In light of London Fashion Week recently hitting our city, we’ve been thinking about innovation and consumer behaviour in the digital age within the fashion industry.
As with every year, the well-established Fashion Week (led by the Big Four: New York, London, Milan and Paris) sets the bar for the next season in New York and Europe. And this year is no exception. Take note: it seems that Autumn/Winter 2018 is all about making a statement, big colours and bold shapes at the ready. Last year the Fashion industry contributed £28 billion to the UK economy (GDP) (British Fashion Council, 2017). This was fragmented into multiple product segments, categories influencing consumer spending through various channels. In this way, the Fashion industry’s sway goes beyond solely retail; it has a much wider economic impact which influences, for example the wholesale, supplier, textiles, media and education sectors.
This is the month of the year, when social media is flooded with runway pictures and where journalists, bloggers and vloggers are discussing and critiquing the seasonal designer narratives. This is when businesses can innovate their communication to a truly captive audience.
With the rise of technology and complexity in consumer behaviour, leading fashion players have to accelerate their fashion cycles, from design to store. Speeding up this process due to high consumer demand and changing factors, is adding complexity to the retailers, supply chain and creativity itself. Nevertheless, creating a consistent brand experience and personalised customer interactions across online and offline touchpoints is a crucial step to keep up with a modern shopper. According to Business of Fashion (2018), “increasing omni-channel integration and investing in e-commerce and digital marketing capabilities are cited as the top priorities.” Source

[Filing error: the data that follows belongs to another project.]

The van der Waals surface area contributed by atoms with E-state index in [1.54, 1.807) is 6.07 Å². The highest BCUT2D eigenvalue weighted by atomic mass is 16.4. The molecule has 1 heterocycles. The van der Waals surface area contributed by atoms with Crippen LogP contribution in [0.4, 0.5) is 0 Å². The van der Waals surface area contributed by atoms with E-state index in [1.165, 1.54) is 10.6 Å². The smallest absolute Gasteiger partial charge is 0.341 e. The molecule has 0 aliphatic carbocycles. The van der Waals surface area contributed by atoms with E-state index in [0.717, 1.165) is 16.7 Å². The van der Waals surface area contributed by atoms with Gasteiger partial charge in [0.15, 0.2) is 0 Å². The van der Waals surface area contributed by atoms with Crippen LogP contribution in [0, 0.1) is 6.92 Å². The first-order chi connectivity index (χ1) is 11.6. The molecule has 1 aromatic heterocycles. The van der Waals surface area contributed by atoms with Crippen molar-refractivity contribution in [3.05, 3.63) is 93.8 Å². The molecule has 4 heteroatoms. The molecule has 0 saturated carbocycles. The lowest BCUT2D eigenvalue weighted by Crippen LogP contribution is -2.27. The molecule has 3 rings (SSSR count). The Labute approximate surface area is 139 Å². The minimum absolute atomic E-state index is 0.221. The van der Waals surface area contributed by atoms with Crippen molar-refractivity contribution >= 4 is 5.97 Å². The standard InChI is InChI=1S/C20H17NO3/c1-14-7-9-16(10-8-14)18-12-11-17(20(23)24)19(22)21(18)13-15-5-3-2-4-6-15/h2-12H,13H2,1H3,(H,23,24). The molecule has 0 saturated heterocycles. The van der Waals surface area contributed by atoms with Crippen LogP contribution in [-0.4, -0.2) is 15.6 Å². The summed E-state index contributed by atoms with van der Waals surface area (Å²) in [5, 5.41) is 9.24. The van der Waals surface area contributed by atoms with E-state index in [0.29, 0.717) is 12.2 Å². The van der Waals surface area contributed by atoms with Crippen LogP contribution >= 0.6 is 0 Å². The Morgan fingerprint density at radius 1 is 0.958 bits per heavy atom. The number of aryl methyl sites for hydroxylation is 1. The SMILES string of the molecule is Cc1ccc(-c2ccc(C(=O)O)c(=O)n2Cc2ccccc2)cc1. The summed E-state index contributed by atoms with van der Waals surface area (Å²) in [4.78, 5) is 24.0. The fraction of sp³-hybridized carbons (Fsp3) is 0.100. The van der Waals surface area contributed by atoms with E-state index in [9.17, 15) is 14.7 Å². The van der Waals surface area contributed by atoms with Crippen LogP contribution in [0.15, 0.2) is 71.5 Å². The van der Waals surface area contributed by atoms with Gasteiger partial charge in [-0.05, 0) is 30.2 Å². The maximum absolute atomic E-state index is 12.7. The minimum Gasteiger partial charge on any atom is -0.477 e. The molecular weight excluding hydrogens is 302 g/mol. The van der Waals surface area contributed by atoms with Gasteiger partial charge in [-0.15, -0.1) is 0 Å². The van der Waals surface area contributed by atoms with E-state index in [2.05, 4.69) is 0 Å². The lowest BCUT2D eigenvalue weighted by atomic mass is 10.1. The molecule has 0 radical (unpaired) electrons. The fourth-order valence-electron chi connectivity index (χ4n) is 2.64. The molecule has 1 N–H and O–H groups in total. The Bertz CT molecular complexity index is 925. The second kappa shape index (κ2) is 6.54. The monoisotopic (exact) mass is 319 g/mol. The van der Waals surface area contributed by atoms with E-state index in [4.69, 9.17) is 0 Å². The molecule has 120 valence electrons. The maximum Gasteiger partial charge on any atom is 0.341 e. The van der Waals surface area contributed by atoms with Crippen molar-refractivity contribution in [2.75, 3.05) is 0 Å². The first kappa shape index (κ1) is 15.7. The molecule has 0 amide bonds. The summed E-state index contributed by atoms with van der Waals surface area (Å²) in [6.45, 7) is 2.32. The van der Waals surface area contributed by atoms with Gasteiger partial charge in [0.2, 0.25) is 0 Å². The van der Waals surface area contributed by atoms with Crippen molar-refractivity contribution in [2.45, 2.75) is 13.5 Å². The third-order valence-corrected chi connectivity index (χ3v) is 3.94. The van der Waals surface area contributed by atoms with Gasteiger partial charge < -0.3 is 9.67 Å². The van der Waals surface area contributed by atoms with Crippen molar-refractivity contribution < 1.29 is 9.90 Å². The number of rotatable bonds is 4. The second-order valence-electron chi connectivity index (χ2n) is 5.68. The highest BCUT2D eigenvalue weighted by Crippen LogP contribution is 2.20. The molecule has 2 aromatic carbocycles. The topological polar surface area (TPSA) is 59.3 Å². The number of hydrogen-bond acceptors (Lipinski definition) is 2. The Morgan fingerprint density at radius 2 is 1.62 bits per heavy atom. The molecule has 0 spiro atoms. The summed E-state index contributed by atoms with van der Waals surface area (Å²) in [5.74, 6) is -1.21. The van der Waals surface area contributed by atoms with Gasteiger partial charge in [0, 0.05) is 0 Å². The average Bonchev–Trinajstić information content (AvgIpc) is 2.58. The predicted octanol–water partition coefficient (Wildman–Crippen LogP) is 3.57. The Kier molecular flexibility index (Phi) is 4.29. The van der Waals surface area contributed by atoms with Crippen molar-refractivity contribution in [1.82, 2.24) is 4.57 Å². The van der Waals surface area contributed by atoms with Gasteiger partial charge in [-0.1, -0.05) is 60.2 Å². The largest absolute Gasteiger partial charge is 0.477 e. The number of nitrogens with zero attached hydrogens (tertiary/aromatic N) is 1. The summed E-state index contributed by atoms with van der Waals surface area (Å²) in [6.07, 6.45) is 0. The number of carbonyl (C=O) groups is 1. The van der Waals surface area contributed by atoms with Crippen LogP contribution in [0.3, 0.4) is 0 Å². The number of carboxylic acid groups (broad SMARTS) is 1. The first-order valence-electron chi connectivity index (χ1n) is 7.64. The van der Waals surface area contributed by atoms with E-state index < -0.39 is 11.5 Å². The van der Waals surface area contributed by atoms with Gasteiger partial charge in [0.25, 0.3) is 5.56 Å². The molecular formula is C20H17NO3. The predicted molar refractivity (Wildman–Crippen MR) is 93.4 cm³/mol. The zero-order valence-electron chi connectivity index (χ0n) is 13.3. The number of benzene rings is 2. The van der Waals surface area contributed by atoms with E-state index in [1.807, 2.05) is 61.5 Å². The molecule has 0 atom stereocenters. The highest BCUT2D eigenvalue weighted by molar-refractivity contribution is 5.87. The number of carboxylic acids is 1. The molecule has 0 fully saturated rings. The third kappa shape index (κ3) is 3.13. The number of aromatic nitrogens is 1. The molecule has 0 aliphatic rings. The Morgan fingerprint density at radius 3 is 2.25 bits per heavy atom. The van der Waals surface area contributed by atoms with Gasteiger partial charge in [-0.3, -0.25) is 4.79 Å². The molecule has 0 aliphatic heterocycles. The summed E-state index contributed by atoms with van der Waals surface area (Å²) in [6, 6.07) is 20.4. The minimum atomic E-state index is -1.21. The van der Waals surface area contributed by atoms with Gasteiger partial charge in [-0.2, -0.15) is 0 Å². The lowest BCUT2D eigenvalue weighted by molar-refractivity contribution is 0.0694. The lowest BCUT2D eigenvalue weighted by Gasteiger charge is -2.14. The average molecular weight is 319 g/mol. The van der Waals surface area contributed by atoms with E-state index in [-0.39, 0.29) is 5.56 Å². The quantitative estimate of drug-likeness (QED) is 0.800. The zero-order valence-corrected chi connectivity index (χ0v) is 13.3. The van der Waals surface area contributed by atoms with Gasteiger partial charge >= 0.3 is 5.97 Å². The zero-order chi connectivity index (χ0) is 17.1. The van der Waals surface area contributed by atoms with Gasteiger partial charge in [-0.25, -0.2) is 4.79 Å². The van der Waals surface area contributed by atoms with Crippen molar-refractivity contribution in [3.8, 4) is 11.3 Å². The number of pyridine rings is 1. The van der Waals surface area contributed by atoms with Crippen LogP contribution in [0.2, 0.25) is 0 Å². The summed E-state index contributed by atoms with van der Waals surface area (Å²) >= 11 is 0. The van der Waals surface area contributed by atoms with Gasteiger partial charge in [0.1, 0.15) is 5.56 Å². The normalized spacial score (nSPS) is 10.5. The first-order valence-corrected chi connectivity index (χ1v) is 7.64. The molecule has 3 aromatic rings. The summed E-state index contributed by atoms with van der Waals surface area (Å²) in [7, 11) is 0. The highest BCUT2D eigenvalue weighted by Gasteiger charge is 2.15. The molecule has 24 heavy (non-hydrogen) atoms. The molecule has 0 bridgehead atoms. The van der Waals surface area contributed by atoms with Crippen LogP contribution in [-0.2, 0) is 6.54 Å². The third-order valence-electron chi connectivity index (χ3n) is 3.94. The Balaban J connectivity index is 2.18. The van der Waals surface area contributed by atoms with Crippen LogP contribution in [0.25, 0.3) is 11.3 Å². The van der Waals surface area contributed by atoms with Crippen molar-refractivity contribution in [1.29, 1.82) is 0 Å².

Brand innovation in fashion
Last year, brands such as Burberry and Tommy Hilfiger introduced a radical “see now, buy now” approach to drive higher sales and engagement through social media.
Another example of innovative integration of technology to fashion was done recently during Milan Fashion Week in February 2018 by Dolce and Gabbana by using drones to carry new handbags down the runway, see more here. The promising instant customer gratification is driving the speed of communication around the brand and the lead time from runway to shopping bag. This “need for speed” is hugely driven by social media bringing the trends to consumers at a fast pace.
Even the most successful businesses of today cannot be guaranteed to stay in the game tomorrow in the ever changing consumer and technological environment. The importance of data to increase the performance and evaluate the opportunities across the fashion value chain is crucial and beneficial. Modern consumers are thriving to be part of the conversation, to be part of the lifestyle and to make their own choice. This is the transforming the market so that the fashion world is open to the masses, and where exclusivity becomes accessible.07.03.18 Archive